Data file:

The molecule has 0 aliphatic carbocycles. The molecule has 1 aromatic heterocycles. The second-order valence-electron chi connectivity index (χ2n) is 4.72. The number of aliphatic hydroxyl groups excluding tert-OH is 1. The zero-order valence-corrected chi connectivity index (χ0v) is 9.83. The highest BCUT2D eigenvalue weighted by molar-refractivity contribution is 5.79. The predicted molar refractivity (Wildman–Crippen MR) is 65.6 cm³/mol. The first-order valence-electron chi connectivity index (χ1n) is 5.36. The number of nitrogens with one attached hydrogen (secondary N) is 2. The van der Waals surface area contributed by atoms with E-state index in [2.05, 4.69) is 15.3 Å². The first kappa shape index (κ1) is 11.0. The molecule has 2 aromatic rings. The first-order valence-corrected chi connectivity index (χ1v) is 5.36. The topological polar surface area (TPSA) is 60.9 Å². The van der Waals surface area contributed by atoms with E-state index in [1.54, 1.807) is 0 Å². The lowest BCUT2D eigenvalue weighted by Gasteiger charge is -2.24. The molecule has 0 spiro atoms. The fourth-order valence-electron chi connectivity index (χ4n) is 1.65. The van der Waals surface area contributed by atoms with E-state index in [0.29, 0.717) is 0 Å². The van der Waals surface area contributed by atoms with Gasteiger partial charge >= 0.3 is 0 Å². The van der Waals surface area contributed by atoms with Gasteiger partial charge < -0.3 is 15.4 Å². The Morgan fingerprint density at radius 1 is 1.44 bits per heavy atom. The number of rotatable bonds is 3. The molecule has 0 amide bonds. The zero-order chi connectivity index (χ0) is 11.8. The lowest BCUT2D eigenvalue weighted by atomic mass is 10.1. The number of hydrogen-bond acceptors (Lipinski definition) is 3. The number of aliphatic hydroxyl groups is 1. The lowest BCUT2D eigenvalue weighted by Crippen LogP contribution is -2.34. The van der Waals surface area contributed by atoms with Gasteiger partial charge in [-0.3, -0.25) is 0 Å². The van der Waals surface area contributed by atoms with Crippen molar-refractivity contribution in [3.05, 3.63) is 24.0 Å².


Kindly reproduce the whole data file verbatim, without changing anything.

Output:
The molecule has 0 aliphatic carbocycles. The molecule has 1 aromatic heterocycles. The second-order valence-electron chi connectivity index (χ2n) is 4.72. The number of aliphatic hydroxyl groups excluding tert-OH is 1. The zero-order valence-corrected chi connectivity index (χ0v) is 9.83. The highest BCUT2D eigenvalue weighted by molar-refractivity contribution is 5.79. The predicted molar refractivity (Wildman–Crippen MR) is 65.6 cm³/mol. The first-order valence-electron chi connectivity index (χ1n) is 5.36. The number of nitrogens with one attached hydrogen (secondary N) is 2. The van der Waals surface area contributed by atoms with E-state index in [2.05, 4.69) is 15.3 Å². The first kappa shape index (κ1) is 11.0. The molecule has 2 aromatic rings. The first-order valence-corrected chi connectivity index (χ1v) is 5.36. The topological polar surface area (TPSA) is 60.9 Å². The van der Waals surface area contributed by atoms with E-state index in [1.54, 1.807) is 0 Å². The lowest BCUT2D eigenvalue weighted by Gasteiger charge is -2.24. The molecule has 0 spiro atoms. The fourth-order valence-electron chi connectivity index (χ4n) is 1.65. The van der Waals surface area contributed by atoms with E-state index in [0.29, 0.717) is 0 Å². The van der Waals surface area contributed by atoms with Gasteiger partial charge >= 0.3 is 0 Å². The van der Waals surface area contributed by atoms with Gasteiger partial charge < -0.3 is 15.4 Å². The Morgan fingerprint density at radius 1 is 1.44 bits per heavy atom. The number of rotatable bonds is 3. The molecule has 0 amide bonds. The zero-order chi connectivity index (χ0) is 11.8. The lowest BCUT2D eigenvalue weighted by atomic mass is 10.1. The number of hydrogen-bond acceptors (Lipinski definition) is 3. The number of aliphatic hydroxyl groups is 1. The lowest BCUT2D eigenvalue weighted by Crippen LogP contribution is -2.34. The van der Waals surface area contributed by atoms with Gasteiger partial charge in [-0.3, -0.25) is 0 Å². The van der Waals surface area contributed by atoms with Crippen molar-refractivity contribution in [3.05, 3.63) is 24.0 Å².